Vancouver Island’s rainforests are among the rarest ecosystems on the planet — temperate rainforests have never occupied more than 0.5 per cent of the earth’s land surface. They are also among its richest — they have been home to First Nations for time immemorial, and they contribute to a diverse economy including forestry, tourism and wild salmon in indigenous and non-indigenous communities.

Unfortunately, today, the vast majority of productive old-growth rainforest on Vancouver Island and B.C.’s south coast has been logged and replaced by young forest. Only about 10 per cent of the biggest trees are still standing, and some types of forest such as old-growth Douglas fir on south-eastern Vancouver Island have less than one per cent of its original range left. At-risk species, like the Marbled Murrelet, that depend on ancient trees are in decline together with the ancient forests. The original record-high amount of carbon stored in ancient trees has been dramatically reduced as a result of logging and has contributed to climate change.

With so little left it is now only a matter of time before the logging industry runs out of old-growth trees to harvest and fully transitions to logging second-growth. But despite shrinking revenue, declining job numbers from logging, and the increasing value of the remaining intact forests for species, clean water and air, carbon, and as a basis for a diverse economy, more than 9,000 hectares of old-growth rainforest are still being cut every year on Vancouver Island.

That’s why more and more voices are speaking up for protection of endangered rainforest. A year ago, the Ahousaht First Nation in Clayoquot Sound declared a moratorium on industrial logging in their territory. This spring, the B.C. Chamber of Commerce voted to protect old-growth trees where they have greater economic value for communities if left standing. In September, the majority of delegates at this year’s Union of B.C. Municipalities convention voted to protect all of Vancouver Island’s remaining old-growth forest on public land.

The finalization of the Great Bear Rainforest and Haida Gwaii Agreements by First Nations governments and the B.C. government, with the support of a number of environmental organizations and forestry companies, shows that solutions are possible. As a result of these agreements the majority of the old-growth rainforests in the Great Bear Rainforest and on Haida Gwaii are now protected. First Nations’ shared decision-making with the province over land use in their traditional territories has been solidified and there is certainty about the limited amount of old-growth available for logging subject to stringent standards.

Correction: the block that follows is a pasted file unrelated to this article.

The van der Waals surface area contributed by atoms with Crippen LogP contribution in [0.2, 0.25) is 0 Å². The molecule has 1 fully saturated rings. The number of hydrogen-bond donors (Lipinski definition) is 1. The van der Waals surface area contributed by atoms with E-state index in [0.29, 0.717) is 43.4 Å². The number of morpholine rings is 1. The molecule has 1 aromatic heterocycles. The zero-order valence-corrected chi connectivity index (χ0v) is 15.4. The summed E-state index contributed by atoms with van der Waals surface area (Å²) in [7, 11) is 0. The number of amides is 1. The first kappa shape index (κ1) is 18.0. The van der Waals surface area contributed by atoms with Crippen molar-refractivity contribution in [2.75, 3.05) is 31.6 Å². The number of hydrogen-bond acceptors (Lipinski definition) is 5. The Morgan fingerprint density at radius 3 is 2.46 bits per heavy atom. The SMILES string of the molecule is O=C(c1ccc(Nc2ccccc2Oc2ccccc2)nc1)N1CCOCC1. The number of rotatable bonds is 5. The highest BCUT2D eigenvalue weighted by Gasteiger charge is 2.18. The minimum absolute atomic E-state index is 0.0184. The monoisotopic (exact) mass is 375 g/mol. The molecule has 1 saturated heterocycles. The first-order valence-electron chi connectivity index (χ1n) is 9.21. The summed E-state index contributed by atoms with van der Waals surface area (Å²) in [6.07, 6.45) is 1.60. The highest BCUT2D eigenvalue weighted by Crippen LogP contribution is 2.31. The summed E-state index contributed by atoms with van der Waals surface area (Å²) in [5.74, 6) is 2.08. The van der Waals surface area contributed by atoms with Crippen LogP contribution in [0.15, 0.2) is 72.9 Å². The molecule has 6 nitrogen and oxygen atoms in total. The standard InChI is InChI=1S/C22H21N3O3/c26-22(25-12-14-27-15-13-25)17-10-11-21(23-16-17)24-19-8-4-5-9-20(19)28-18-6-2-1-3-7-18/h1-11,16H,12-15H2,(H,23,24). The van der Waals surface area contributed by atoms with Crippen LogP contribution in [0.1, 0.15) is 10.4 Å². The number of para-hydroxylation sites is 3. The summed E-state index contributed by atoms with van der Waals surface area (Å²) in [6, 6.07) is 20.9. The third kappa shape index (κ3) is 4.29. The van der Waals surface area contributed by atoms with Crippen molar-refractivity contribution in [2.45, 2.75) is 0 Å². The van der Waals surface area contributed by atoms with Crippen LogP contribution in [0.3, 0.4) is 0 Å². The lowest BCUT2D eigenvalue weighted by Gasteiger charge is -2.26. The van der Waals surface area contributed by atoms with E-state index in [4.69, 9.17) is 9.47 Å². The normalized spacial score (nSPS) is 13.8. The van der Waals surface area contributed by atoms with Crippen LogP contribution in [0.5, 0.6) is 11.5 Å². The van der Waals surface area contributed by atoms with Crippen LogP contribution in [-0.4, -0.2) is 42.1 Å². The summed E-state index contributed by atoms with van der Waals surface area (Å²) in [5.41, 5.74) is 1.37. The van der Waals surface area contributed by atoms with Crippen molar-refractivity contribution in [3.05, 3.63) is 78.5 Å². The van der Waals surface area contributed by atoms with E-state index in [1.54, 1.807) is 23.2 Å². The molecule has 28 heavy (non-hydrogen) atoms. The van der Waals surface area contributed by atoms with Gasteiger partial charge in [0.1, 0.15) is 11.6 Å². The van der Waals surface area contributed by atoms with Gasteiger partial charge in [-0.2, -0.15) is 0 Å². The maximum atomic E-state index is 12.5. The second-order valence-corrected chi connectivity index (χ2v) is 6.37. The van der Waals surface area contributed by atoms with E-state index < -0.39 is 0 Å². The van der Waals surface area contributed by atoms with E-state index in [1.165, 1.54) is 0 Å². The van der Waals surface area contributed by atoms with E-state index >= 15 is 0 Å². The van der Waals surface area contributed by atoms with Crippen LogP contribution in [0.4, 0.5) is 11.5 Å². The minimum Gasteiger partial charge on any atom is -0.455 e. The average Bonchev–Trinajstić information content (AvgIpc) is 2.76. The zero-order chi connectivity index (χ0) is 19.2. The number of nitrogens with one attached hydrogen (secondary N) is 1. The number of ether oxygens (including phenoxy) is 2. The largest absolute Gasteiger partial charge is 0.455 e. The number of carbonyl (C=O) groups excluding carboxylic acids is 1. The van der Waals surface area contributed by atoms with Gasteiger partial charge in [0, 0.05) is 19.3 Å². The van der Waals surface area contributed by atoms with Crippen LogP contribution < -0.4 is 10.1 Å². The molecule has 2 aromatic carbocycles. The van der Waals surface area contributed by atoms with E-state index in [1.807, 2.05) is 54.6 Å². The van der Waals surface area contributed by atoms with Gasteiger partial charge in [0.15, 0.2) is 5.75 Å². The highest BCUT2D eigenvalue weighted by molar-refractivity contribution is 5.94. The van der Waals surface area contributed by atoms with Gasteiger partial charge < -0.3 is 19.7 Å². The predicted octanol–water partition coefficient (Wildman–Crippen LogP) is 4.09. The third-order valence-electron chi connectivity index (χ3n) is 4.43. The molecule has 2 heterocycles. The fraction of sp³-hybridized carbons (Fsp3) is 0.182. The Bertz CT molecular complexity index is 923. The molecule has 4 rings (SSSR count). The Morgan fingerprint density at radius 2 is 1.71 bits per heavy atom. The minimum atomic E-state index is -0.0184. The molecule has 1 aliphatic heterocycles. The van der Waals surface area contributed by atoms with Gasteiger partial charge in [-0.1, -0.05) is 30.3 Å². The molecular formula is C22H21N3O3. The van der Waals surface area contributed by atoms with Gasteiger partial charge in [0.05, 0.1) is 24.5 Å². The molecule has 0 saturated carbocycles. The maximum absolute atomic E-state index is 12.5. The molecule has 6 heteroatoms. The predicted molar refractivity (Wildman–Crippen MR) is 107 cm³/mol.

South of the Great Bear region, a century of logging has produced an ecological emergency in coastal rainforests. Climate impacts like droughts and storms exert additional pressure and result in severe consequences for watersheds and salmon. With a few exceptions, land-use plans are not meaningfully addressing First Nations rights and interests and are not based on modern conservation science. Meanwhile, raw-log exports are at a record high and jobs per cubic metre at a record low compared to other parts of the world, leaving neither healthy forests nor healthy communities behind.

Unless the provincial government changes course to protect and restore what remains of our endangered old-growth, much of Vancouver Island could turn into an ecological wasteland this century. That’s why we are urging the B.C. government to take immediate action for the well-being of indigenous and non-indigenous communities, for biodiversity, clean air and water, long-term forestry jobs and to save one of the world’s most efficient carbon sinks.

We must start with protecting remaining intact rainforest areas imminently threatened by logging — such as the Central Walbran and East Creek — and using a science-based phased approach for protecting and restoring the remaining old-growth forest, starting with the most endangered ecosystems.

A comprehensive conservation and forest management plan for Vancouver Island and B.C.’s south coast must respect First Nations rights and interests, enable a transition to sustainable second-growth forestry, support diverse economic activities such as tourism, and reduce carbon emissions.

Saving our best ally in the fight against global warming means improving forest management to reduce carbon emissions from forests and ending wasteful practices such as slash burning. We are certainly the last generation that will have an opportunity to make a difference for the fate for Vancouver Island’s remaining old-growth forests.

Arnold Bercov is president of the Public and Private Workers of Canada; Maquinna (Lewis George) Tyee Hawiih Ahousaht; Dan Hager is president of the Port Renfrew Chamber of Commerce; Andy MacKinnon is a forest ecologist and councillor in Metchosin, B.C.; Jens Wieting is a forest campaigner with Sierra Club B.C.